The start of a major career! A gripping, highly commercial espionage thriller written with the delicious insider detail and up-to-the-minute insight only known to a veteran CIA spook.
In today's Russia, dominated by Prime Minister Vladimir Putin, state intelligence officer Dominika Egorova struggles to survive in the cast-iron bureaucracy of post-Soviet intelligence. Drafted against her will to become a "Sparrow" - a trained seductress in the service, Dominika is assigned to operate against Nathaniel Nash, a first-tour CIA officer who handles the CIA's most sensitive penetration of Russian intelligence. The two young intelligence officers, trained in their respective spy schools, collide in a charged atmosphere of tradecraft, deception, and inevitably, a forbidden spiral of carnal attraction that threatens their careers and the security of America's valuable mole in Moscow.
Seeking revenge against her soulless masters, Dominika begins a fatal double life, recruited by the CIA to ferret out a high-level traitor in Washington - hunt down a Russian illegal buried deep in the U.S. military and, against all odds, to return to Moscow as the new-generation penetration of Putin's intelligence service. Dominika and Nathaniel's impossible love affair and twisted spy game come to a deadly conclusion in the shocking climax of this electrifying, up-to-the minute spy thriller.w
©2013 Jason Matthews (P)2013 Simon & Schuster Audio
Say something about yourself!
After a 33 year career working as a covert operative with the C.I.A., Matthews no doubt could have written an intriguing best seller about his days of espionage. But evidenced by this debut novel, Matthews not only knows his tradecraft, he has the writing chops to produce better than a one time tell-all. In the tradition of other great former spy-turned-novelists, Fleming, McCarry, le Carré -- Red Sparrow is a smart, tightly constructed novel that lays out such an information-packed, step by step foundation, that the listener feels complicit in the Cold War cat and mouse. Worthy of comparisons to the aforementioned authors...and with just enough playfulness to apparently keep it out of the Federal shredders.
This is the caliber of novel you expect from a veteran author -- or should I say "seasoned" author? Included at the end of each chapter is the recipe for some exotic dish that one of the characters has been noshing on -- an addition that has some critic's calling the bonus recipe a distraction and an unnecessary and gimmick. (I say if James Bond can have Pussy Galore, a razor brimmed bowler hat, and exploding toothpaste - Matthews can give his readers recipes.) Ignore these effete literary snobs; Matthew intentionally provided them with a bull's eye, saying in an interview he did, "The real world of intelligence work is a lot of waiting, analysis, research, so I had to insert some excitement in the fictional plot." Until reading the interview, I had wondered if a clue was provided in each recipe; every element of this story is so well constructed it would make sense--but not so...sometimes a red herring is just a red herring.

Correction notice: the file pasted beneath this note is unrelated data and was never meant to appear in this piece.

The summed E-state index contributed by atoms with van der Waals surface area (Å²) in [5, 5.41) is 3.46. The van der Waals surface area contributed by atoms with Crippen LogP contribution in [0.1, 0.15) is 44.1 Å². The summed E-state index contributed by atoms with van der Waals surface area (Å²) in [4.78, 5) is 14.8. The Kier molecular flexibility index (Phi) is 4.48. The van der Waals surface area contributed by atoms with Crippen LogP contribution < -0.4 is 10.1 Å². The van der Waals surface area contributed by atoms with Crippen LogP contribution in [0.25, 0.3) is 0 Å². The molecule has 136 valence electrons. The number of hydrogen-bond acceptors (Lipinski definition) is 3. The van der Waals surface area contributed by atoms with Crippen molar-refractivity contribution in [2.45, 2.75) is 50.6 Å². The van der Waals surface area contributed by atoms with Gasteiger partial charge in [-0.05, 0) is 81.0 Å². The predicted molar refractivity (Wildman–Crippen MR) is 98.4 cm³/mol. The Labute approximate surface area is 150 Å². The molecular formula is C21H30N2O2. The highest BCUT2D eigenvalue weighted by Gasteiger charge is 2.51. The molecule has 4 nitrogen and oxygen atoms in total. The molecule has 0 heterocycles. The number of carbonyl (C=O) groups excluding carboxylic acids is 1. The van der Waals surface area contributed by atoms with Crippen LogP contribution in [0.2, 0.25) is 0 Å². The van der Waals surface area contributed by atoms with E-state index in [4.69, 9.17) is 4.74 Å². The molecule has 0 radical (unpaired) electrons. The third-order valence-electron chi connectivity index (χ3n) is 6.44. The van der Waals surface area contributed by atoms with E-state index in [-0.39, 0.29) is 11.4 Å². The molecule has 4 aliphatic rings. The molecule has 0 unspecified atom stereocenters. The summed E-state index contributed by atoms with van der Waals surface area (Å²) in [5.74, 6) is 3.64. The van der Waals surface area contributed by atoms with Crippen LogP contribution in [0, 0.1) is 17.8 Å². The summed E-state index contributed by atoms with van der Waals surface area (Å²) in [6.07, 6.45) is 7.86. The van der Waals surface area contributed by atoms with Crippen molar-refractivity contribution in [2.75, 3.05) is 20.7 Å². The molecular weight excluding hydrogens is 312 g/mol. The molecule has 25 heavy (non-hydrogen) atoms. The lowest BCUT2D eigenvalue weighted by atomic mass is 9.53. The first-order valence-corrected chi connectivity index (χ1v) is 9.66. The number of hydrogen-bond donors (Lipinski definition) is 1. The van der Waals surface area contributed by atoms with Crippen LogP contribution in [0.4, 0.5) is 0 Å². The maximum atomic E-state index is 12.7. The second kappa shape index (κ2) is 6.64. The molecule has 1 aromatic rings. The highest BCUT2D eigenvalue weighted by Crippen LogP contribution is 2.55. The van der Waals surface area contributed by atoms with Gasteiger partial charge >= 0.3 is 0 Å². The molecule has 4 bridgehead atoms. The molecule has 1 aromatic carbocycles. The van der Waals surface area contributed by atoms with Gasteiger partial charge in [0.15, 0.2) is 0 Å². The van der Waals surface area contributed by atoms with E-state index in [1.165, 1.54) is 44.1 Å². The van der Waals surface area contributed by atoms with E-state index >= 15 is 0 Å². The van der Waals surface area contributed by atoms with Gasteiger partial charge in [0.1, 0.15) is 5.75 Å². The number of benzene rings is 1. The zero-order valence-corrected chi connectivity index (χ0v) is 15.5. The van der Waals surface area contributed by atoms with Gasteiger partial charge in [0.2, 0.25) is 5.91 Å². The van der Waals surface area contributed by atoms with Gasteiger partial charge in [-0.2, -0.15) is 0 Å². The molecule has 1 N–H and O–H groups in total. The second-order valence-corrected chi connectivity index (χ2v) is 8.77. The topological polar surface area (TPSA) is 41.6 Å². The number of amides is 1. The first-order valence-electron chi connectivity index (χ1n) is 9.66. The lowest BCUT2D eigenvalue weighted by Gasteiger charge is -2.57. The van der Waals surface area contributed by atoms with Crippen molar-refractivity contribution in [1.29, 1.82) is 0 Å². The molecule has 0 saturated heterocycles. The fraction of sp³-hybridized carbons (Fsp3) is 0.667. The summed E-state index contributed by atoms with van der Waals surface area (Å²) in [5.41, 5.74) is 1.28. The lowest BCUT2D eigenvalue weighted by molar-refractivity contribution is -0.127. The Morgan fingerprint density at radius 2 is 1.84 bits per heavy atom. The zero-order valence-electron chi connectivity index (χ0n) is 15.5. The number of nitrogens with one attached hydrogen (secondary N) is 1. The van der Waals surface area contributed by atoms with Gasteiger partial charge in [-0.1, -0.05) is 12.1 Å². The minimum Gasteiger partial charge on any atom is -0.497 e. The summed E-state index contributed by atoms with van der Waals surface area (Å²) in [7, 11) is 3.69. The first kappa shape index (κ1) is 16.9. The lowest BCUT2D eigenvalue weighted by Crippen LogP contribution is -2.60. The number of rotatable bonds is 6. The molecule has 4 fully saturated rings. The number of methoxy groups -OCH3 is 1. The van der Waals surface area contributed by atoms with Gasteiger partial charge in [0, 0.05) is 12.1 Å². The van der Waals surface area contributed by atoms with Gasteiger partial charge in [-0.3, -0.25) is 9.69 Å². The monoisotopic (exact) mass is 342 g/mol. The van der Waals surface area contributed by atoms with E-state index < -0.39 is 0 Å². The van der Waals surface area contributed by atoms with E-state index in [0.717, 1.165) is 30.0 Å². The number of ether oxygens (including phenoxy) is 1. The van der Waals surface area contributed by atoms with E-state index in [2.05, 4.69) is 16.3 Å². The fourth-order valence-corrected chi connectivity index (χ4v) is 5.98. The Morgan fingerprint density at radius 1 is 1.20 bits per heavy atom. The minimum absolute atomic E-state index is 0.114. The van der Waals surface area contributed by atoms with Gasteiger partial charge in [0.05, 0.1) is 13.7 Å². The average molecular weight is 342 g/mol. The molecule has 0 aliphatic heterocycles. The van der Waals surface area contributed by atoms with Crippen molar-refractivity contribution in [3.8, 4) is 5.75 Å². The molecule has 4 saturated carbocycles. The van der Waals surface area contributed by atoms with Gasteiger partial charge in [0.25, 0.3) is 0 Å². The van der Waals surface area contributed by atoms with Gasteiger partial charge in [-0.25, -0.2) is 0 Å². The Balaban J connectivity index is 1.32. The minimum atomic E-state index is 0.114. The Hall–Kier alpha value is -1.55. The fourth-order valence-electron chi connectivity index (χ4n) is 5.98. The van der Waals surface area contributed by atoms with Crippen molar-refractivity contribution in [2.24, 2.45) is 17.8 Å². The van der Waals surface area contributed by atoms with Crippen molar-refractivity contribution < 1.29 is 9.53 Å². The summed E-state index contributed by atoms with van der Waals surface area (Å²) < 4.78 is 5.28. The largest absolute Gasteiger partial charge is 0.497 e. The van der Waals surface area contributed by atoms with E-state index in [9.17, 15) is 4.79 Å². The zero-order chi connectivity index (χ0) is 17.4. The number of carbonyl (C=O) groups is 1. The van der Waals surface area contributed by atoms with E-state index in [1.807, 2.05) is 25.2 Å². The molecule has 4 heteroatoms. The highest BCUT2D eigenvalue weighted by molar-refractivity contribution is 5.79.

Also raising a critical eyebrow is the synesthete seductress (she sees colors around people), Russian intelligence officer Dominika. Her aura-enhanced vision however, is blessedly not an X-man-ish superpower, but an actual phenomenon that some people claim to experience (including author Vladim Nabokov). The condition is used as an ineffectual trait that adds interest to her character without really affecting her performance or the story. This was a bigger issue than the recipe, and I'm still chewing on that element being thrown into classic spy fiction...wondering if Matthews has future plans with this fascinating female spy.
The detail here is absorbing; the treachery and deceit will have you wide-eyed and tense, paranoid about dotting an "i" (the dot could be the message!). Maybe the recipes were at least a hint about how to enjoy this novel...This kind of from the ground up detailing takes time; the tension builds slowly, like the warm kettle of water that slowly comes to a boil and catches/cooks that proverbial frog...when it starts to bubble it is fast and furious. And unblinkingly vicious.
A difficult novel to narrate, with the Russian characters, dialogue, and terms, and Jeremy Bobb adds an understated panache to the story with his reading. Great read/highly recommend to fans of spy fiction. Best case scenario: Matthews continues with this character and his unique style and *packaging* (I, for one, would love the cookbook).
A part-time buffoon and ersatz scholar specializing in BS, pedantry, schmaltz and cultural coprophagia.
The next generation of spy-turned-spy novelist is here. Joining Graham Greene, Somerset Maugham, Ian Flemming, John le Carré, James Church, (and maybe -- if my suspicions are correct -- Robert Littell and Olen Steinhauer too), Jason Matthews shows that most of the best spy fiction is actually written by former spies/spooks.
While not a perfect espionage novel (using recipes to separate the chapters seems a little overcooked and trite), the Red Sparrow is still an amazing debut novel. When the novel gets away from acrobatic sex and ethnic food and instead sticks with spy craft, agent development, mole detection, etc., it is brilliant. 'Red Sparrow' easily fits into the same stature of post-Cold War spy thrillers that are currently only produced by le Carré, Steinhauer, Littell, and Church.